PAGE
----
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  • Ames Laboratory ISC Technical Reports Ames Laboratory

    6-1953

    Aluminum-vanadium system D. J. Kenney Iowa State College

    H. A. Wilhelm Iowa State College

    O. N. Carlson Iowa State College

    Follow this and additional works at: http://lib.dr.iastate.edu/ameslab_iscreports

    Part of the Ceramic Materials Commons, and the Metallurgy Commons

    This Report is brought to you for free and open access by the Ames Laboratory at Iowa State University Digital Repository. It has been accepted for inclusion in Ames Laboratory ISC Technical Reports by an authorized administrator of Iowa State University Digital Repository. For more information, please contact digirep@iastate.edu.

    Recommended Citation Kenney, D. J.; Wilhelm, H. A.; and Carlson, O. N., "Aluminum-vanadium system" (1953). Ames Laboratory ISC Technical Reports. 51. http://lib.dr.iastate.edu/ameslab_iscreports/51

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  • Aluminum-vanadium system

    Abstract The nature of the aluminum-vanadium system has been reported on the basis of thermal, microscopic, chemical and X-ray evidence. The system contains six different solid phases at ambient temperatures: the four intermediate phase being peritectic in nature. Phase properties are summarized in Table 1.

    Keywords Ames Laboratory

    Disciplines Ceramic Materials | Engineering | Materials Science and Engineering | Metallurgy

    This report is available at Iowa State University Digital Repository: http://lib.dr.iastate.edu/ameslab_iscreports/51

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  • l ..

    UNITED STATES ATOMIC ENERGY COMMISSION

    ' )} .. (.' 1 '

    ISC-353

    ALUMINUM-VANADIUM SYSTEM

    By D. J. Kenney H. A. Wilhelm 0. N. Carlson

    June 1953

    Ames Laboratory

  • 2

    METALLURGY AND CERAMICS

    This report has been reproduced direct from cop,y as submitted to the Technical Information Service.

    Work performed under Contract No. W-7405-eng-82.

    Arrangements for reproduction of this document in whole or in part should be made directly with the author and the organiza- tion he represents. Such reproduction is encouraged by the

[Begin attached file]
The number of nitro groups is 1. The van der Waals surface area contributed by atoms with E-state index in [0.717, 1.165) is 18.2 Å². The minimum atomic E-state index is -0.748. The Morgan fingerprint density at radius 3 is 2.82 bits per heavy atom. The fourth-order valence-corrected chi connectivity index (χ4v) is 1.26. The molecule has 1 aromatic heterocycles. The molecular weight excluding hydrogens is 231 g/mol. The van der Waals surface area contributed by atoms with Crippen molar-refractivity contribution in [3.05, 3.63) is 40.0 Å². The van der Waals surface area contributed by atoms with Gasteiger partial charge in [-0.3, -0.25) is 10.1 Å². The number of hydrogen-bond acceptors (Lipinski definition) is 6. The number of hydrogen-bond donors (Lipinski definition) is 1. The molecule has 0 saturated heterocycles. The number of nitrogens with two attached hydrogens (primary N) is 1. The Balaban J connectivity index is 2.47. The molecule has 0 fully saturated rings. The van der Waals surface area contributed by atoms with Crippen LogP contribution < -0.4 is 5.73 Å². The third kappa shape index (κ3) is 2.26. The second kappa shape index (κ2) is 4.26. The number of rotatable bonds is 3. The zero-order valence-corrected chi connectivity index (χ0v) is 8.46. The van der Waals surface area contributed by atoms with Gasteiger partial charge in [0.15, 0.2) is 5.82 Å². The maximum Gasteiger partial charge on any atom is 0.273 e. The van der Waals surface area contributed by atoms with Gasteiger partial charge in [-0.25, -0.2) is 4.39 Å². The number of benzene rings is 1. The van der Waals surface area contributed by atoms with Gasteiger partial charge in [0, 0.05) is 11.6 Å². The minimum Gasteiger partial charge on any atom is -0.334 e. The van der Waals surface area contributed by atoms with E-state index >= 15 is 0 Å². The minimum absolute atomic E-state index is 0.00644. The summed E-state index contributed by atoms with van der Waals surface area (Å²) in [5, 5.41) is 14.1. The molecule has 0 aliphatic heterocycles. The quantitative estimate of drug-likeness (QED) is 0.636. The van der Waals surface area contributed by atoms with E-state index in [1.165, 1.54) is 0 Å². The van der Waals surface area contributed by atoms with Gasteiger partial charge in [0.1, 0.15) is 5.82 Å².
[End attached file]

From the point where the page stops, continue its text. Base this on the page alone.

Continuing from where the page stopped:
United States Atomic Energy Commission.

    AEC, Oak Ridge, Tenn.,-W37082

  • I.

    II.

    III.

    ISC-353

    TABLE OF CONTENTS

    ABSTRACT ... . . • 0 {I • INTRODUCTION.

    REVIEW OF LITERATURE.

    A. Historical Survey ...

    B. c.

    1. 2.

    Metallography: . . . . . . Commercial applications ..

    Discussion of Reported Work Summary of Pertinent Facts.

    0 • C) 0 C)

    . .

    3

    Page

    5

    7

    8

    8

    8 11

    13 13

    IV. SOURCE OF MATERIALS • 14

    14 15 15

    v.

    A. B. c.

    A 1 urn in urn • • • • • • • • • vanadium ....•••. A 11 oy s . o • o o • • • o

    APPARATUS AND METHODS • 21

    A. Obtaining Thermal Data. o • • 21 B. Annealing the Alloys. . . . . . . . . . . 23 C. Preparation of Samples for Microscopic

    Examination . . . . . . . . . . 24

    1 . Polishing......... ..... 24 2. Etching. . . . . • . . . . . . . . . 25

    D. Preparation of Samples for X-Ray Analysis 26

    1. Powder specimens . 2. Solid samples .. 3. Single crystals.

    E. Chemical Analysis ..

    1. 2.

    Volumetric . . . Spectrophotometric . . .

    27 27 30

    31

    31 31

    VI. EXPERIMENTAL RESULTS ... 31

    31 A. Macroscopic Nature of the System.

    1. Density .••. o • • • o • • 31 20 Hardness . o • o o ••• o o • o o o 32 3. Age ing • o • o •• o o • • • • • 32

  • 4 ISC-353 Page

    B. Microscopic Nature of the System . . . • . 36 1. Introduction. . 0 . . . 0 . . 0 0 36 2. Phase properties. . . . . 0 . 0 0 0 . 37

    lil (Al). o . 0 0 0 . 0 37 ~!Al-Vl 0 0 . 0 0 0 0 . 0 . 37 j9 Al-V 0 . . 0 . . 0 . 37 o Al-V 0 0 . . 0 0 . . . . 0 0 39

    ~'~~ cF(Al-V . 0 0 0 0 . 0 . . . . . 39 (V) . o 0 . 0 . . 0 0 . 42 3o Phase relations 0 0 0 0 0 0 0 0 . 45